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Should You Be Worried About Insider Transactions At CV Check Ltd (ASX:CV1)?

Micheal Lombardo

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We often see insiders buying up shares in companies that perform well over the long term. Unfortunately, there are also plenty of examples of share prices declining precipitously after insiders have sold shares. So we’ll take a look at whether insiders have been buying or selling shares in CV Check Ltd (ASX:CV1).

What Is Insider Selling?

It’s quite normal to see company insiders, such as board members, trading in company stock, from time to time. However, most countries require that the company discloses such transactions to the market.

Insider transactions are not the most important thing when it comes to long-term investing. But it is perfectly logical to keep tabs on what insiders are doing. For example, a Harvard University study found that ‘insider purchases earn abnormal returns of more than 6% per year.’

Check out our latest analysis for CV Check

The Last 12 Months Of Insider Transactions At CV Check

Over the last year, we can see that the biggest insider sale was by Founder & Non-Executive Director Steven Carolan for AU$2.6m worth of shares, at about AU$0.065 per share. That means that even when the share price was below the current price of AU$0.077, an insider wanted to cash in some shares. Even though it doesn’t necessarily mean anything, that’s certainly not a positive sign, in our book. As a general rule we consider it to be discouraging when insiders are selling below the current price. It is worth noting that this sale was only 49.4% of Steven Carolan’s holding. Steven Carolan was the only individual insider to sell shares in the last twelve months.

Over the last year, we can see that insiders have bought 7.12m shares worth AU$451k. But they sold 39.95m for AU$2.6m. You can see a visual depiction of insider transactions (by individuals) over the last 12 months, below. If you click on the chart, you can see all the individual transactions, including the share price, individual, and the date!

ASX:CV1 Insider Trading February 12th 19

CV Check is not the only stock insiders are buying. So take a peek at this free list of growing companies with insider buying.

CV Check Insiders Bought Stock Recently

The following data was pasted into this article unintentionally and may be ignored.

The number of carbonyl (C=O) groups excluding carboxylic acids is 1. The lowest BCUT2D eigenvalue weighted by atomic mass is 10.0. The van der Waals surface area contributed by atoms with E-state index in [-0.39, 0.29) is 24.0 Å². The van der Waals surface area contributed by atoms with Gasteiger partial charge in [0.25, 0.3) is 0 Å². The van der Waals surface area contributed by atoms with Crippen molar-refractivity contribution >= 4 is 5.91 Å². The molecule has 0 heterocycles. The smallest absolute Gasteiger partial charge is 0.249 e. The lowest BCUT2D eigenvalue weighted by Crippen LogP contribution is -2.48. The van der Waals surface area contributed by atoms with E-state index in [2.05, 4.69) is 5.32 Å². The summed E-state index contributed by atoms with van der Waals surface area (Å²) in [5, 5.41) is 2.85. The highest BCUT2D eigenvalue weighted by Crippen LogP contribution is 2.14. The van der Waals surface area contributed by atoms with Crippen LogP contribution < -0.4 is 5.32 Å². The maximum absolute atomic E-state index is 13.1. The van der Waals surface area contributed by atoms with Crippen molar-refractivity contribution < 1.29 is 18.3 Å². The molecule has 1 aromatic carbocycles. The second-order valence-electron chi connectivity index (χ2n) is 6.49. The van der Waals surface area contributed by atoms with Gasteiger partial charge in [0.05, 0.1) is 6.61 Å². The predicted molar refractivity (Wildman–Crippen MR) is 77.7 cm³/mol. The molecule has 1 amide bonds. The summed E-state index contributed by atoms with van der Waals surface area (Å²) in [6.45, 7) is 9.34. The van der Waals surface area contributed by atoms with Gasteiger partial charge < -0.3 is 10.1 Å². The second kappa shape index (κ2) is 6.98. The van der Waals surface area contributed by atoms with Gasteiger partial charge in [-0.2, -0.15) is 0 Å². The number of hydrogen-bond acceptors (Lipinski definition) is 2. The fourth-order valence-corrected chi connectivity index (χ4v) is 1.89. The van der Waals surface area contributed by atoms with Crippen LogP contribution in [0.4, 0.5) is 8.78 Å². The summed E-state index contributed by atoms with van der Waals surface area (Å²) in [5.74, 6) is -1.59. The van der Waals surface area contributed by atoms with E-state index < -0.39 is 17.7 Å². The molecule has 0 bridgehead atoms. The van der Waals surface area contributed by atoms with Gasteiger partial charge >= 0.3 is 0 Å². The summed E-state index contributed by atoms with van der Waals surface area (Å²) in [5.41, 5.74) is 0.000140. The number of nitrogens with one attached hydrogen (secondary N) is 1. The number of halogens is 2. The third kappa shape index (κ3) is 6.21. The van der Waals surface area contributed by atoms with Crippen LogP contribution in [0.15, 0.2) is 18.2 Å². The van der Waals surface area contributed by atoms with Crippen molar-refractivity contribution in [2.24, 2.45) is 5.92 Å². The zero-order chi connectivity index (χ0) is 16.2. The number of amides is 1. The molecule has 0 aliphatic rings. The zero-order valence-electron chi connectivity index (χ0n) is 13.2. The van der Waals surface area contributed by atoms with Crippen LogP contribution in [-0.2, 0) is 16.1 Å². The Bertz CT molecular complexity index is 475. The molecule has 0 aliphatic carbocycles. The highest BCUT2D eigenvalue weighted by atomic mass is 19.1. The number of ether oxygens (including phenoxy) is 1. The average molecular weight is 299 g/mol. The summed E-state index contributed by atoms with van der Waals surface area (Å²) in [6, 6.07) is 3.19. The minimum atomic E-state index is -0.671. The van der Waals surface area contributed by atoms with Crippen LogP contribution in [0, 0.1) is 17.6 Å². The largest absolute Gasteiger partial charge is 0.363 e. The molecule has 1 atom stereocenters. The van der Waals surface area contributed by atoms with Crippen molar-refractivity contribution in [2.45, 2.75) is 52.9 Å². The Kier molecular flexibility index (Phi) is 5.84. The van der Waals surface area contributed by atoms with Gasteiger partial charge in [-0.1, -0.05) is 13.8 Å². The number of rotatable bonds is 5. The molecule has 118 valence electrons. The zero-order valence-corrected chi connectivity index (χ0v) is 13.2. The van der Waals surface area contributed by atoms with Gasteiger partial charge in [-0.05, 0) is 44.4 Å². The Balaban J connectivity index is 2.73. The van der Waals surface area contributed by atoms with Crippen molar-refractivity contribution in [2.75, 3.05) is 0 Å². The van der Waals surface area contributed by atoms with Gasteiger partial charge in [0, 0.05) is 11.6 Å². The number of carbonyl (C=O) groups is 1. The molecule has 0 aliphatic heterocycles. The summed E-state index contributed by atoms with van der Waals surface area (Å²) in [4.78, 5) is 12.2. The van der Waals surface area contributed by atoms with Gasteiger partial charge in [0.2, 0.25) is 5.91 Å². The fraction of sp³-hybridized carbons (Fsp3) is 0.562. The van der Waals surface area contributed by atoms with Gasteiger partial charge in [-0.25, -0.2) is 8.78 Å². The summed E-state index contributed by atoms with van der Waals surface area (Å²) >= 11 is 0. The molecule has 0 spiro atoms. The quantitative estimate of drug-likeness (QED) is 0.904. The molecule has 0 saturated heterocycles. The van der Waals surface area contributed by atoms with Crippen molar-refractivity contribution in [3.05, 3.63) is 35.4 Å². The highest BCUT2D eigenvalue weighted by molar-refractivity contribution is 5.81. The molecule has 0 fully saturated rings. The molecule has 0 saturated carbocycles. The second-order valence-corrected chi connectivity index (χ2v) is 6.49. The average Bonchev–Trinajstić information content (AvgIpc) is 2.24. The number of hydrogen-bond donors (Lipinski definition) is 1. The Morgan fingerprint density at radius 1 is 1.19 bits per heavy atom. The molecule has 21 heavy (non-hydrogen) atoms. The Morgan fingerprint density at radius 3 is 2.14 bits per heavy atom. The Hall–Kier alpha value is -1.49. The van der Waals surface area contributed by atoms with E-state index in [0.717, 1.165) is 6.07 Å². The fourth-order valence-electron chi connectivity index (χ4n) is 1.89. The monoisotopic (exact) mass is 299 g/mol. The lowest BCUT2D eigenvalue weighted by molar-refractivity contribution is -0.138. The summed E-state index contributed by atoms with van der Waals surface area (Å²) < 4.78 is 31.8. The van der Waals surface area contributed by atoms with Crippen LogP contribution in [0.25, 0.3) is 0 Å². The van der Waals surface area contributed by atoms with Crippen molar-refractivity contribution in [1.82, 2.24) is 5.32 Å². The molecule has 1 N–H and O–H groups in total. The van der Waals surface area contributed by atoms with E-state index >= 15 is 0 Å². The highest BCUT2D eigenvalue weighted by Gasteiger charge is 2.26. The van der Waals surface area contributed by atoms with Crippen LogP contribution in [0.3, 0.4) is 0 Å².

Over the last three months, we’ve seen significant insider buying at CV Check. Not only was there no selling that we can see, but they collectively bought AU$100k worth of shares. That shows some optimism about the company’s future.

Insider Ownership of CV Check

Another way to test the alignment between the leaders of a company and other shareholders is to look at how many shares they own. Usually, the higher the insider ownership, the more likely it is that insiders will be incentivised to build the company for the long term. Insiders own 32% of CV Check shares, worth about AU$7.3m. While this is a strong but not outstanding level of insider ownership, it’s enough to indicate some alignment between management and smaller shareholders.

So What Does This Data Suggest About CV Check Insiders?

It’s certainly positive to see the recent insider purchases. But we can’t say the same for the transactions over the last 12 months. We don’t take much heart from transactions by CV Check insiders over the last year. But they own a reasonable amount of the company, and there was some buying recently. Overall they seem reasonably aligned. To put this in context, take a look at how a company has performed in the past. You can access this detailed graph of past earnings, revenue and cash flow .

But note: CV Check may not be the best stock to buy. So take a peek at this free list of interesting companies with high ROE and low debt.

To help readers see past the short term volatility of the financial market, we aim to bring you a long-term focused research analysis purely driven by fundamental data. Note that our analysis does not factor in the latest price-sensitive company announcements.

The author is an independent contributor and at the time of publication had no position in the stocks mentioned. For errors that warrant correction please contact the editor at editorial-team@simplywallst.com.